|August 2014||Department||Article Title||Author|
|From the Editor||Jeff Zeitlin|
|Theme Issue: Psionics|
|Up Close and Personal||Shtiz Bralzastebr||Timothy Collinson|
|Critics’ Corner||Mongoose Traveller Book 4: Psion||Jeff Zeitlin|
|The Cascadia Adventures||Timothy Collinson|
|Active Measures||Planet of Storms||Michael Brown|
|Getting Off the Ground: Two Patron Encounters: Shtiz Bralzastebr||Timothy Collinson|
|Raconteurs’ Rest||Funny Fish: Playing With Matches [Part 1]||Andrea Vallance|
|The Mortician General||Andrea Vallance|
|Doing It My Way||Psionic Abilities||Timothy Collinson|
|Character Generation Rules: The Tavrchedl’: A Zhodani Career for Classic Traveller||Jeff Zeitlin|
|The Psiren: A New Psionic Talent for Traveller||Jeff Zeitlin|
|Technology Rules: Psionically-Active Drugs and Equipment||Ken Pick and Dave Bryant|
The articles listed and linked above are also linked in their appropriate sections of our website.
From the Editor
This issue represents a first—though a long-desired one—for Freelance Traveller: It’s a “Theme Issue”, where most of the articles included all have a connection with the stated theme—for this issue, Psionics.
So, what’s the difference between an ordinary issue and a Theme Issue? The fact that a majority of the articles touch on a subject is one difference, but it’s really not enough, in Your Humble Editor’s opinion. The key to making a Theme Issue lies in some way connecting the themed articles, or at least a significant portion of them—in this issue, for example, Timothy Collinson has connected his Up Close and Personal on Shtiz Bralzastebr with two adventures, and Jeff Zeitlin—same person, different persona from Your Humble Editor—has created a Tavrchedl’ career with an adventure seed that ties back to Timothy’s articles. That kind of thing is what, to me, makes a Theme Issue, and I hope to be able to repeat that kind of linkage in each Theme Issue.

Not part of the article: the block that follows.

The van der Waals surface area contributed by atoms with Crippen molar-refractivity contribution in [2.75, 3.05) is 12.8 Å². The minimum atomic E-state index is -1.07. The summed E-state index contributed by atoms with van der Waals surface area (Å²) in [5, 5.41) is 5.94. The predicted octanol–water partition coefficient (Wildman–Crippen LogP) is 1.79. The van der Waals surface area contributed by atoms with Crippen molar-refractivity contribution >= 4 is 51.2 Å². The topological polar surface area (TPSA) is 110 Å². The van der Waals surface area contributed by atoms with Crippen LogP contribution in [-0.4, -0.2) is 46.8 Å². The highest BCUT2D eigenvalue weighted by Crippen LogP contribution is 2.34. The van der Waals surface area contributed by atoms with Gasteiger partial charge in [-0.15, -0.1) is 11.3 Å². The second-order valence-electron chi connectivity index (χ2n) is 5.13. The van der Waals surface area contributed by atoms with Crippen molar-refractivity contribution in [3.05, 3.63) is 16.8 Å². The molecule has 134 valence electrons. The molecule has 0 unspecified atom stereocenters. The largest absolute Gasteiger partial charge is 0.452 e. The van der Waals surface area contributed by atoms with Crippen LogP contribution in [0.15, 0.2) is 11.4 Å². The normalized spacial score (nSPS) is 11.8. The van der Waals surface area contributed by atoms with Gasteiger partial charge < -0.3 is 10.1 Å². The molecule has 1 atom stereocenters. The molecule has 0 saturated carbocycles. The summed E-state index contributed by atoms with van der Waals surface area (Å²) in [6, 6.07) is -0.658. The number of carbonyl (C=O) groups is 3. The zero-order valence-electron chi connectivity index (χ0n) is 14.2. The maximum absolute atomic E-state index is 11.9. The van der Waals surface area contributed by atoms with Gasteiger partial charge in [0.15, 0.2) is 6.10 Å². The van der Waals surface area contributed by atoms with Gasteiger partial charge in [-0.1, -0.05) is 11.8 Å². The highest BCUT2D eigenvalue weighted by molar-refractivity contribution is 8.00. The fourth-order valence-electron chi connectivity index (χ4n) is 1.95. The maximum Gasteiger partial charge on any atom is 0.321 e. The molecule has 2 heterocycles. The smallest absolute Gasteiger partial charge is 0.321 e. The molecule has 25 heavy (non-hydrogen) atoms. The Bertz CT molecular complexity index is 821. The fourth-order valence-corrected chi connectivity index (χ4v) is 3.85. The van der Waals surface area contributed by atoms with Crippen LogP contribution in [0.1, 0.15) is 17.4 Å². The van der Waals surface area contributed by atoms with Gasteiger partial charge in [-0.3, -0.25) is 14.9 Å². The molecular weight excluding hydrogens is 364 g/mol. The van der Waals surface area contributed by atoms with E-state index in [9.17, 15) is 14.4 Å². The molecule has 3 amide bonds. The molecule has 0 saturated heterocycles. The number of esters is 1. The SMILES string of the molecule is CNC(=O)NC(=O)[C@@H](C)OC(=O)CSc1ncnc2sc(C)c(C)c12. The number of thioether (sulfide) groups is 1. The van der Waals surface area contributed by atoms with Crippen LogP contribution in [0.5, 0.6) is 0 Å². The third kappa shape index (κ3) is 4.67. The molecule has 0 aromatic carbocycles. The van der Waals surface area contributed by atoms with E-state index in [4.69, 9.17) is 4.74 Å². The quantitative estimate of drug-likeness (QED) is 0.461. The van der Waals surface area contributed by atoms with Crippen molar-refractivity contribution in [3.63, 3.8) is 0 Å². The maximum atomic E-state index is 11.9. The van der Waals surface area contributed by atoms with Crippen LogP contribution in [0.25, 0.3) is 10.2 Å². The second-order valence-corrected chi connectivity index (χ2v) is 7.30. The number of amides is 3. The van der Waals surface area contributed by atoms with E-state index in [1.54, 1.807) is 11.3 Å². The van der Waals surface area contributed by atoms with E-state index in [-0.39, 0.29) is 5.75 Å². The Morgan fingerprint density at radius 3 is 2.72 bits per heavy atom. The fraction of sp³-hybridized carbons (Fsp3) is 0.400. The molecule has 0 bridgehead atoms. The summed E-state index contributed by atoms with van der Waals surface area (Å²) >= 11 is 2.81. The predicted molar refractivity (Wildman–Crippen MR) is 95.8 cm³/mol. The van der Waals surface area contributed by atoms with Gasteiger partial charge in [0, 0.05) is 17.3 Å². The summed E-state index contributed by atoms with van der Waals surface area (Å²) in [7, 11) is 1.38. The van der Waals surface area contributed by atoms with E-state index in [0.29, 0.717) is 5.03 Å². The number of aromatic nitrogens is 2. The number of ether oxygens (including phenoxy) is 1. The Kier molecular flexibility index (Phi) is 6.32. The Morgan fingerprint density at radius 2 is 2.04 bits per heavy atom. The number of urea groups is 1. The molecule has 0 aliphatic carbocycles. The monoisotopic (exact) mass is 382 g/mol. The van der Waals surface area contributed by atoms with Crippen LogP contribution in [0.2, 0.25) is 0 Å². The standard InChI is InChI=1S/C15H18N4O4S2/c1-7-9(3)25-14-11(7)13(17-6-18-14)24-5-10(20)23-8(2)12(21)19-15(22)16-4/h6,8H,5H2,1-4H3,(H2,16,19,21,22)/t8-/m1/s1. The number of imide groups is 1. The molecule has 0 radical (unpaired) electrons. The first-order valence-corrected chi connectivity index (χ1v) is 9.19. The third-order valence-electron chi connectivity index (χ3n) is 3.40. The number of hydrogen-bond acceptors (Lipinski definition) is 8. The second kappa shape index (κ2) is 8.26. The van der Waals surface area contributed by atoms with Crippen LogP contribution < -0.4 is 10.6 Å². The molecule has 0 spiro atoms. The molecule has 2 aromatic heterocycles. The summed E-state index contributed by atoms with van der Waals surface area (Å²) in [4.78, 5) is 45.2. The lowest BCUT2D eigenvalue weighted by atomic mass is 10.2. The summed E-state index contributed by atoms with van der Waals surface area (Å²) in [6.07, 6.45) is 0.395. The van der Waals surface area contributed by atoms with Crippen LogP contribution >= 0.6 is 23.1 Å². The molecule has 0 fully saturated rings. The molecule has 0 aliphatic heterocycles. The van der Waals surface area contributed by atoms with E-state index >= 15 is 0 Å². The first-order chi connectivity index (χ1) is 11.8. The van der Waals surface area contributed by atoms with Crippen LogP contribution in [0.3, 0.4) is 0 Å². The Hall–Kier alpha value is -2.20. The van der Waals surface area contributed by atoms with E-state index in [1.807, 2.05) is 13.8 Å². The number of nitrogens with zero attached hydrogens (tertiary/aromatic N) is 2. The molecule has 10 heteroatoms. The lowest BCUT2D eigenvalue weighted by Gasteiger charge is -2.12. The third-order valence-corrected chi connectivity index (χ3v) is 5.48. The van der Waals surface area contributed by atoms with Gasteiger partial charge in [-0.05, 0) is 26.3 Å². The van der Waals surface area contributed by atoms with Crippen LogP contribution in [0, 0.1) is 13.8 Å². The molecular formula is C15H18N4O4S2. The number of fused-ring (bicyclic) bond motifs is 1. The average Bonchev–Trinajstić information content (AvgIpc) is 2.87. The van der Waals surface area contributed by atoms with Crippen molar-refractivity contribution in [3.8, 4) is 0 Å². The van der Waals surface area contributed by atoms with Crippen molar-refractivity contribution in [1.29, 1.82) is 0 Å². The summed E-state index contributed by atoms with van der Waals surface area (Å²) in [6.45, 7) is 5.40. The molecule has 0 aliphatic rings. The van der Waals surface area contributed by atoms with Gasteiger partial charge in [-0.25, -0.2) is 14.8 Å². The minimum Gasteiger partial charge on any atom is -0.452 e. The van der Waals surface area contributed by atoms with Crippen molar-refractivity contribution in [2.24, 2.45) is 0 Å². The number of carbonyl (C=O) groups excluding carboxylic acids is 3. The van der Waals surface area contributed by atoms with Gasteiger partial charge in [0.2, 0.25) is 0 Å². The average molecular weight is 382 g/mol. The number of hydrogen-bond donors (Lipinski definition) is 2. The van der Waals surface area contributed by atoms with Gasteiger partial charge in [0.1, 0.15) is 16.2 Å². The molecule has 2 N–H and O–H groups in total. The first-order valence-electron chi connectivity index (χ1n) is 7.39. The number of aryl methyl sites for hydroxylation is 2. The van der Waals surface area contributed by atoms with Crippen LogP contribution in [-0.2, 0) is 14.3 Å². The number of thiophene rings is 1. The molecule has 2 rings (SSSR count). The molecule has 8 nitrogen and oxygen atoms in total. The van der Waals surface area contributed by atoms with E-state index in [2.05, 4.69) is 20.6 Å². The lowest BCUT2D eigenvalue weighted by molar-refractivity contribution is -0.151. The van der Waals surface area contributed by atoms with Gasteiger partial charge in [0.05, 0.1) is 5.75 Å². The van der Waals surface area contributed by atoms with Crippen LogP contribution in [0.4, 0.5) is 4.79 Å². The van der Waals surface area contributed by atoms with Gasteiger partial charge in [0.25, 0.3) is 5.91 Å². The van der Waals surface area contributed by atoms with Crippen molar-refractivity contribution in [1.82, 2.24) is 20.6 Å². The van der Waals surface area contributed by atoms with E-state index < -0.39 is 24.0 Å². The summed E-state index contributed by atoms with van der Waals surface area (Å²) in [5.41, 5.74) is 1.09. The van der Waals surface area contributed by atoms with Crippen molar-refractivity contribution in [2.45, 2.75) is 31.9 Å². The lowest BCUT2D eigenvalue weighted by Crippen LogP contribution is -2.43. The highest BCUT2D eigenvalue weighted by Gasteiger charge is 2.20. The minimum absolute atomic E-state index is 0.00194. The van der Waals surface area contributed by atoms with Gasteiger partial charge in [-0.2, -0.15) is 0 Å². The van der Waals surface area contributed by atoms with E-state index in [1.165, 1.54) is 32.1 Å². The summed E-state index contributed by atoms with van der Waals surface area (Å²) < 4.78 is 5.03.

It would be great if every issue could be a Theme Issue; it would make Freelance Traveller stand out among fanzines of all stripes. I think, however, that it would constrain authors too much, which would lead to a falloff in material produced and therefore printed. Instead, I’ll simply occasionally note planned Themes, or discuss a particular Theme and my concept of it, and encourage people to write for those Themes. When there’s enough material for a theme, perhaps with a small number of reprints of old articles that fit the theme, I’ll put out the Theme Issue. Hopefully, I’ll get one or two per year that way. I’ll give an overview of the current list in my half-page next issue.
If you have ideas for themes, by all means send me email suggesting them. Don’t worry about whether it’s on the list already; more mail means more interest, and if one theme appears to be of more interest than another, I’ll start ‘pushing’ for people to write for that theme.